Symbolic Forest Gardenblog

An experiment in container gardening

Posts Tagged ‘carrot’

The week in the garden

The frost has really started to come in in the past week. I’m learning which parts of the garden are hit by it the hardest: the sheltered area between shed and house stays frost-free the longest, and the other side of the shed, where the bee house is, also seems to stay fairly sheltered. The middle of the garden, and the prime planting area, get hit the hardest, although so far this winter the perennial plants seem to be largely bearing up. Fingers crossed.

After I planted the garlic, three weeks ago, there were a few small cloves left over from the bulb. Today, I planted those up in the containers that, this year, we grew carrots in. The carrots – more of that free BBC seed – did not really grow very well, possibly because the containers are a little small. We will see how the garlic does: we’re starting, in these containers, with the least-viable-looking cloves already, so there won’t really be any scientific conclusions we can draw from it.

The three-weeks-planted garlic hasn’t appeared above the surface yet. K says I’m being silly, looking regularly, because at this time of year it won’t break the surface for months. But, still, I keep looking to see if sprouts have appeared.

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The week in the garden

This week, we have:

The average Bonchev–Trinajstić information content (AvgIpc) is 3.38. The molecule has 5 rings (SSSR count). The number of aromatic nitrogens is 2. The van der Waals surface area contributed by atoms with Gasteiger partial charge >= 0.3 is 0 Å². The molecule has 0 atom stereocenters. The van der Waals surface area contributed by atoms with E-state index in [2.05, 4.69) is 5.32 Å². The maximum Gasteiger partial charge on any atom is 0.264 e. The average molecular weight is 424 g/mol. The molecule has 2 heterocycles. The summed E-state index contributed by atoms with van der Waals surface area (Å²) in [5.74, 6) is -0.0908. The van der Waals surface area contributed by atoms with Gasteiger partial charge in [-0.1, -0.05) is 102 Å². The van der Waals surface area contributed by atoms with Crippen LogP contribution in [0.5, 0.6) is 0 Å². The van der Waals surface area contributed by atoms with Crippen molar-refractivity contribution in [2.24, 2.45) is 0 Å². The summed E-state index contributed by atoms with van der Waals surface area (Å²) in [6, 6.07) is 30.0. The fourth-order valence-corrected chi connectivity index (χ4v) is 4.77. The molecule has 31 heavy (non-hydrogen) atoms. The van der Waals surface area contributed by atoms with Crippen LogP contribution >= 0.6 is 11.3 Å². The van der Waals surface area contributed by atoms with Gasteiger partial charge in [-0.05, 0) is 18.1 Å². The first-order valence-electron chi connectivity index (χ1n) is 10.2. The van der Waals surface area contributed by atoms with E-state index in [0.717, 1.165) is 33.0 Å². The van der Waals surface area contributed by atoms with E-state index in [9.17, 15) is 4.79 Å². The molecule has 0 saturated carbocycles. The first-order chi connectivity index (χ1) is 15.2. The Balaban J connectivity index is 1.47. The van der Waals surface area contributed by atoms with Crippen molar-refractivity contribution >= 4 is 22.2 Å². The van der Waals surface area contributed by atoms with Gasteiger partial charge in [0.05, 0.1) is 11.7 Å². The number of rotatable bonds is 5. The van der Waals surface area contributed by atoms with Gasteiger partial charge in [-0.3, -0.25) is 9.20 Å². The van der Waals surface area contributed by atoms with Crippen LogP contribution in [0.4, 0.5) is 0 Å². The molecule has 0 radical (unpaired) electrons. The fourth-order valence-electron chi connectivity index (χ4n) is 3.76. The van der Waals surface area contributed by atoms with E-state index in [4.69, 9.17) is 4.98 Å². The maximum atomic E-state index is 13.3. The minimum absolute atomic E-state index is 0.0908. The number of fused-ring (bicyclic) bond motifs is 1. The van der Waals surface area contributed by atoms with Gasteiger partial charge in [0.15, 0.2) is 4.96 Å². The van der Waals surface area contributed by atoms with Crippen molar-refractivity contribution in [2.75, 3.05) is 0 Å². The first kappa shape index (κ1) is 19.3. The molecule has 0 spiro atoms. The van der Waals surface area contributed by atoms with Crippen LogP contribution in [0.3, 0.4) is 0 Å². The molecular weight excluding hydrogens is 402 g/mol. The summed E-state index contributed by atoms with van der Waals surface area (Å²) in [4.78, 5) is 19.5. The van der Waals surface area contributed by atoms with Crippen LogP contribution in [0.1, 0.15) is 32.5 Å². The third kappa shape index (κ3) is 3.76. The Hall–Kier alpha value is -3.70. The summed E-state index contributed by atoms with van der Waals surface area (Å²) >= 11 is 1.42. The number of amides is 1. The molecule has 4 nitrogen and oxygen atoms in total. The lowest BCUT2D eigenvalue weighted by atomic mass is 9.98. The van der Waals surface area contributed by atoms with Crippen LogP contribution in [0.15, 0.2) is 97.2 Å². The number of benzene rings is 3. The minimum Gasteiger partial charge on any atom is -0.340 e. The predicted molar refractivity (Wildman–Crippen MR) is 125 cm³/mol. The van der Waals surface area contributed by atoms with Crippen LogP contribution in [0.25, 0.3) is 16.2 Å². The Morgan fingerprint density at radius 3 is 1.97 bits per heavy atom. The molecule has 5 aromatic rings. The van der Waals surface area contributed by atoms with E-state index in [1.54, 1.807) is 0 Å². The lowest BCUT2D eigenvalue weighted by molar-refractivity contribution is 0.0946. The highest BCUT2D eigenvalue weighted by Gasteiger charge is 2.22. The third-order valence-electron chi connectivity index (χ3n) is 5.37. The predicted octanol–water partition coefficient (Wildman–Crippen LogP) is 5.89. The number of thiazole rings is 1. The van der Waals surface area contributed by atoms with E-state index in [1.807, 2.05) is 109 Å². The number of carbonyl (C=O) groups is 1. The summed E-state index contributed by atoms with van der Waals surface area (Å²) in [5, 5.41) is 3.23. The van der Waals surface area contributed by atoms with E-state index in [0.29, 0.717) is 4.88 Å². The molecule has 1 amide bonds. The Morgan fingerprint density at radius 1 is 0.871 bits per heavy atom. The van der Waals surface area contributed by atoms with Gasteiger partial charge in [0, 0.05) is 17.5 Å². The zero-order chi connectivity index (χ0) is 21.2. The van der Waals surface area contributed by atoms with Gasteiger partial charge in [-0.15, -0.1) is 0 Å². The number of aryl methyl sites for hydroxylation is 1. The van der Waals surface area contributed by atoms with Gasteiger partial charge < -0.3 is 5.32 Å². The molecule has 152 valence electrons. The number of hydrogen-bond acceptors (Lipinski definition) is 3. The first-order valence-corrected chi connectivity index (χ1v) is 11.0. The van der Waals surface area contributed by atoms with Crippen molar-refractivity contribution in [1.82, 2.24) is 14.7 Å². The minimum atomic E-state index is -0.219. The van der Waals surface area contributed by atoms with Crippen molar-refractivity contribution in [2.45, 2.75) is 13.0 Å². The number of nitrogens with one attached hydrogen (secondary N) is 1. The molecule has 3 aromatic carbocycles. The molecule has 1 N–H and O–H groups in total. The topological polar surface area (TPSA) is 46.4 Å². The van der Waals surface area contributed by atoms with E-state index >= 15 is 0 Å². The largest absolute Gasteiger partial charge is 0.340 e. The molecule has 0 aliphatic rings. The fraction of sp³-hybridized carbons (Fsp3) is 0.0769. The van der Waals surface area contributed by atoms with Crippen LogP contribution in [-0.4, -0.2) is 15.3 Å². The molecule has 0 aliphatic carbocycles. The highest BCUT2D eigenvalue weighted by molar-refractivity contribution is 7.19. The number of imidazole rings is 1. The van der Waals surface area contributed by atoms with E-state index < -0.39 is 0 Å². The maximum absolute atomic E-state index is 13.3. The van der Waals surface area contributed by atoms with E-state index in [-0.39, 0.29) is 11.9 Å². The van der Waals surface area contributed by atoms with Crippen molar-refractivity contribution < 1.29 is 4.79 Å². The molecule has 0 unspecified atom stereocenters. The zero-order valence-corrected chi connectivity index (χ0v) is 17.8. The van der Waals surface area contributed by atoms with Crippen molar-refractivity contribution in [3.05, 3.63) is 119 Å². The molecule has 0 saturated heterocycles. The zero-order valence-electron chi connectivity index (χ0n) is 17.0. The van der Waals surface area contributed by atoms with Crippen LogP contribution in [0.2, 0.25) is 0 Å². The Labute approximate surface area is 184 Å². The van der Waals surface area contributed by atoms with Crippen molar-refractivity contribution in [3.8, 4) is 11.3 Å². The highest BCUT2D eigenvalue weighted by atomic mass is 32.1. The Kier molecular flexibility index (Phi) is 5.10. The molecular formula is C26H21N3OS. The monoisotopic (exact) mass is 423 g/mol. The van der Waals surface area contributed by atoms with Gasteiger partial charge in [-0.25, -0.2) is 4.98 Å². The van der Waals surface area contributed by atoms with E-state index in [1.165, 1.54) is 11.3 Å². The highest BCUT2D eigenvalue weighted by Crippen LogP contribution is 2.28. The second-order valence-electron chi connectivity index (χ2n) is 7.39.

• Continued harvesting runner beans, and also the first of the green beans
  • Harvested a box of radishes, leaving the two we planted a couple of weeks ago still developing.
  • We’ve still not quite got the hang of radishes. We thinned out the still-growing boxes, rather more than previously, in the hope of getting a nice bulb on every plant.
  • Harvested the last of the carrots.
  • Harvested pretty much all of the mature Swiss chard – the baby leaves are still untouched
  • Thinned out the smallest beetroot plants.

Before long, I suspect, we’ll have to look at chopping back some of our perennials for the winter. The camomile plant is definitely looking a bit too straggly and overgrown; the sage needs harvesting for its own health; and so, I suspect, do the chives, having taken a bit of a battering in the recent weather. We’re also not entirely sure when would be best to start harvesting our spring onions. They feel as if they’ve been in the ground an awfully long time, some of them, but their stems don’t seem to have reached a good width yet. Well, this always was intended to be a Learning Year.

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